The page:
The Indian embassy in Doha speaks far more for Qatar as it expresses gratitude to Qatari authorities repeatedly. It does not say who the dead Indians are, how they died and what India has done about it. At least Qatar showed a wee bit of embarrassment and sensitivity.

Its ministry of labour and social affairs responded to The Guardian thus: “Clearly any one death in Qatar or anywhere else is one death too many – for the workers, for their families, but also for Qataris who welcome guest workers to our country to perform valuable jobs.

“We are working to understand the causes of these deaths – as these statistics could include a range of circumstances including natural causes, and road safety incidents, as well as a smaller number of workplace incidents.”

India says nothing of this sort, even if it didn’t mean it. The high death rates among migrant workers in Qatar has been attributed in part to harsh working and living conditions virtually amounting to slavery. Amnesty said in a November 2013 report that workers had 12-hour workdays in torrid conditions and lived in wretched, stuffed settlements..

The Guardian investigated the high death rates of Nepalese workers and found that close to 400 had died in a little over two years - more than two-thirds of sudden heart failure or workplace accidents. How did almost a thousand Indians die?

The Indian embassy merely says: “Indian nationals comprise the largest expatriate community in Qatar. We have a large, diverse, accomplished and highly regarded community. [The] government of India and its diplomatic missions accord utmost priority to the welfare of Indian nationals abroad.”

There is a case for FIFA and Qatar to say something to the countries whose people have died while working to build infrastructure for the 2022 World Cup. An inquiry, explanation, monetary compensation and an apology are in order here.

There is a bigger case for the sacking of Indian ministers and officers. There may be a sense in the bureaucracy that UPA2 cannot and will not do a thing now as it nears the finish line. It is possible that the gargantuan Indian network of officers in India and outside is therefore indifferent. It would seem so from the Doha embassy response.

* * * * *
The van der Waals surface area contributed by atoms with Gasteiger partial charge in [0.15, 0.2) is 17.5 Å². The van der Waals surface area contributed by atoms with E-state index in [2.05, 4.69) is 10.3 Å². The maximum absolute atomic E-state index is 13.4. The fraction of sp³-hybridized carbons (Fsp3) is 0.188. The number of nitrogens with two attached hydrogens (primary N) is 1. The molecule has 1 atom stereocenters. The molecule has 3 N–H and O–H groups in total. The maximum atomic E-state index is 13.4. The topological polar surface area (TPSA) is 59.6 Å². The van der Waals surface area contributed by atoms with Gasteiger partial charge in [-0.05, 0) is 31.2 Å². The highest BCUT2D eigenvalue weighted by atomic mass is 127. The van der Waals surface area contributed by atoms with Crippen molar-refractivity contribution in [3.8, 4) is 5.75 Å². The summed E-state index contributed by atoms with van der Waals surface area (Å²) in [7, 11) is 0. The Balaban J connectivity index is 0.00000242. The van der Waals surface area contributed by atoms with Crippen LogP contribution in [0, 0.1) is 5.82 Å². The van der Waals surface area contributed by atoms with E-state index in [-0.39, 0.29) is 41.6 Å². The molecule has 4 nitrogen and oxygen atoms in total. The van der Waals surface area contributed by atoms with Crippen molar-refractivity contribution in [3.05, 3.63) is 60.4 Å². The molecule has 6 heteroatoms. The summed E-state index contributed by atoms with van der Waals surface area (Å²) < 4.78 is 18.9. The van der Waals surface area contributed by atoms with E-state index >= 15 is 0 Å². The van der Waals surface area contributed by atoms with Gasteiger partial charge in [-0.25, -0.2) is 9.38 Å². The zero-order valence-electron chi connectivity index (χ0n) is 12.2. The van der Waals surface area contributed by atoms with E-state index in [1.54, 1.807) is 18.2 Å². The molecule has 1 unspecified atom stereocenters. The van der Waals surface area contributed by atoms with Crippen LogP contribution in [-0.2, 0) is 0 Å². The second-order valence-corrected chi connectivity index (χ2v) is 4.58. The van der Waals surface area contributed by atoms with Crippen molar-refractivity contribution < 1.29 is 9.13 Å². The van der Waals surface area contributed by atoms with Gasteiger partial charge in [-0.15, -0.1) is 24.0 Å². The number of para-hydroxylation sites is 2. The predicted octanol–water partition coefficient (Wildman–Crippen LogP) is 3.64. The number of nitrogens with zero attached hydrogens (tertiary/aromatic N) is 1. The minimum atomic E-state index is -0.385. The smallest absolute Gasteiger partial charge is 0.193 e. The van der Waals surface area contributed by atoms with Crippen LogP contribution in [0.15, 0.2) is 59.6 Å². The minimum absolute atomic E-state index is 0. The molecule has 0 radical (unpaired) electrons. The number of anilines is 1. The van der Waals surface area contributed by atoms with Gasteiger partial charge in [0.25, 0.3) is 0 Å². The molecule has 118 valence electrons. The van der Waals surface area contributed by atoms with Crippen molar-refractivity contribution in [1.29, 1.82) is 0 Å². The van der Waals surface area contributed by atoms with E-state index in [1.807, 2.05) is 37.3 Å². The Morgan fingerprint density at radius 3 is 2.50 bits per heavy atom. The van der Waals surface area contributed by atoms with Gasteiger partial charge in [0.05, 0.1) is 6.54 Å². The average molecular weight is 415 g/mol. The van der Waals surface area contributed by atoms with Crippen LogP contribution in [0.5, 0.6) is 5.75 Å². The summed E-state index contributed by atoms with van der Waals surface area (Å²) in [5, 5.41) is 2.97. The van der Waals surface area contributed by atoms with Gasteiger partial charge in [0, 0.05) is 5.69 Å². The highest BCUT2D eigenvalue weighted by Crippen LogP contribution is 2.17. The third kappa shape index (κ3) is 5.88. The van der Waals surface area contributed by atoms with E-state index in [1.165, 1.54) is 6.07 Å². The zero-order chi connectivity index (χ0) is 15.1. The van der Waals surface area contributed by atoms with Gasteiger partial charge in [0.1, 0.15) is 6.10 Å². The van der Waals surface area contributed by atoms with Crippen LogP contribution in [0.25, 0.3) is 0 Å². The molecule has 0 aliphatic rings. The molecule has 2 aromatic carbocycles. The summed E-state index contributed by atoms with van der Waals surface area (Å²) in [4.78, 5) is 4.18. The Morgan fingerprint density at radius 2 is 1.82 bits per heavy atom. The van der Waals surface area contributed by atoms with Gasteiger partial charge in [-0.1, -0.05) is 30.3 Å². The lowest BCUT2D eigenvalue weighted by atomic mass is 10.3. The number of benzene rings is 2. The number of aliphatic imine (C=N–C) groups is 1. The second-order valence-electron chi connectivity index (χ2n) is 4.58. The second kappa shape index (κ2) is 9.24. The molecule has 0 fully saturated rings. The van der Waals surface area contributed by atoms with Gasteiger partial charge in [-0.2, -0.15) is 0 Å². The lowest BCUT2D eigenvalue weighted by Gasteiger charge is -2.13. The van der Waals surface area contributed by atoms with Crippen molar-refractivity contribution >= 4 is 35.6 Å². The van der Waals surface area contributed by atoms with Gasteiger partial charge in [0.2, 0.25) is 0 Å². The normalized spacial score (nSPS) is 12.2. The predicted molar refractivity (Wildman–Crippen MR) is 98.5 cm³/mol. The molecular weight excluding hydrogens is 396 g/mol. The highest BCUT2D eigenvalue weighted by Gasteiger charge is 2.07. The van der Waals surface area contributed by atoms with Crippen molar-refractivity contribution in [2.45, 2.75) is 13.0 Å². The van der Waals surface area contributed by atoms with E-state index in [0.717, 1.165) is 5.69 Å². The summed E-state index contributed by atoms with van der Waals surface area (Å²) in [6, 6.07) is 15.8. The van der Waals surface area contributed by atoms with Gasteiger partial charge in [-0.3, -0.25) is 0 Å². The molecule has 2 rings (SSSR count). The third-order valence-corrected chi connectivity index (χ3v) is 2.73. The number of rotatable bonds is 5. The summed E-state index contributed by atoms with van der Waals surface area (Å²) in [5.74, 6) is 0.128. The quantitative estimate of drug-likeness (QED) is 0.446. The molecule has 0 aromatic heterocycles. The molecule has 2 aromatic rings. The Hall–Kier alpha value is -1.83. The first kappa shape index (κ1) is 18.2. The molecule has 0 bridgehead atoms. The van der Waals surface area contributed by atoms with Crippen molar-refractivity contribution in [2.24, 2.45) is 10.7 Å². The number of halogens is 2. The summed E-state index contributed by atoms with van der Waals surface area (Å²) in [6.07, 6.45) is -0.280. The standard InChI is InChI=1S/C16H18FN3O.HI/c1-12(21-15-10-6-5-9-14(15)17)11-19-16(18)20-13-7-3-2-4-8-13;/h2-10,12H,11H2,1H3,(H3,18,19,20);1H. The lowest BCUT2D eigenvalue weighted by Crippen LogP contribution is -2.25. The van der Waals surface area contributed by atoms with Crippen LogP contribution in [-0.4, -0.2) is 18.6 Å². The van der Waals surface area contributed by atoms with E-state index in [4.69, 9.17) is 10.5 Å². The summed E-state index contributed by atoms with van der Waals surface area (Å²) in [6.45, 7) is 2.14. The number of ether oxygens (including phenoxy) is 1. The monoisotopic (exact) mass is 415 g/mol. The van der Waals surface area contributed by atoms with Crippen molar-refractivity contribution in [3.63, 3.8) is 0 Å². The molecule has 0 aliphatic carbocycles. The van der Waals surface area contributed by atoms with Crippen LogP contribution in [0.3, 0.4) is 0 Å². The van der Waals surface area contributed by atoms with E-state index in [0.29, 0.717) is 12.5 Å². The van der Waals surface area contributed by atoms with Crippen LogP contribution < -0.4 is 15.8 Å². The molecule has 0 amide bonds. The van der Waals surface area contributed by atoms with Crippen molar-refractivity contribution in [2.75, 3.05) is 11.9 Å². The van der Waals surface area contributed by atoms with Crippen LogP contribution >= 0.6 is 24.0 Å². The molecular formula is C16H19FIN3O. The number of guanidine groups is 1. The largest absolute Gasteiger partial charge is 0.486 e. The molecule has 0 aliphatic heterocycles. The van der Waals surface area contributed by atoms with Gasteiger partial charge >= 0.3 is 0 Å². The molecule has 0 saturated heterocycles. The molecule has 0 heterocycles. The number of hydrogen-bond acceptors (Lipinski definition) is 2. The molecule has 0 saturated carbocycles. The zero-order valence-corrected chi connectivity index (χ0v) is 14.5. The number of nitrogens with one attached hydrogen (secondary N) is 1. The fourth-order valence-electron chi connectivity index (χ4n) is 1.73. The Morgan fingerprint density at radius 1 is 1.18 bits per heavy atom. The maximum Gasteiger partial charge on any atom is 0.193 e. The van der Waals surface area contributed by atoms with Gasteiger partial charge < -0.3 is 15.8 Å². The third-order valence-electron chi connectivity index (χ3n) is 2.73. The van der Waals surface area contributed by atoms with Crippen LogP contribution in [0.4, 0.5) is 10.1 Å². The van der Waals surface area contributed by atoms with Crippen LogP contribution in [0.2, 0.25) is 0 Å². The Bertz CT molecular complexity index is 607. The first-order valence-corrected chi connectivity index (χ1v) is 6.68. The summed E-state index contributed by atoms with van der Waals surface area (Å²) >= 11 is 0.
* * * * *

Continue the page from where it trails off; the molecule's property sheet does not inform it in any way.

None of this is acceptable. What would Khurshid, Ravi, Arora, Akbaruddin and Buhril do if someone they knew was among the dead? You don’t need to lose one of your own to know what it means. These people are paid for by the people of India. They report to the people of India.

Their handling of the deaths in Qatar is an indictment of the highest order. They must go.

Another thing. A minor detail from the Doha embassy statement suggests that 13 Indians have died in 19 February days. That is almost one every working day - the same rate as in the past four years. The embassy says it is inappropriate to use these figures in a distorted manner. It is actually inappropriate to underplay them.


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Vijay Simha is an independent journalist and sobriety campaigner based out of New Delhi.

His most recent journalism assignment was as executive editor with The Financial World, New Delhi, and tehelka.com.

He was a guest on Season 1 of the popular Indian TV show Satyamev Jayate, hosted by Aamir Khan.


Vijay blogs here and may be contacted at vijsimha@gmail.com.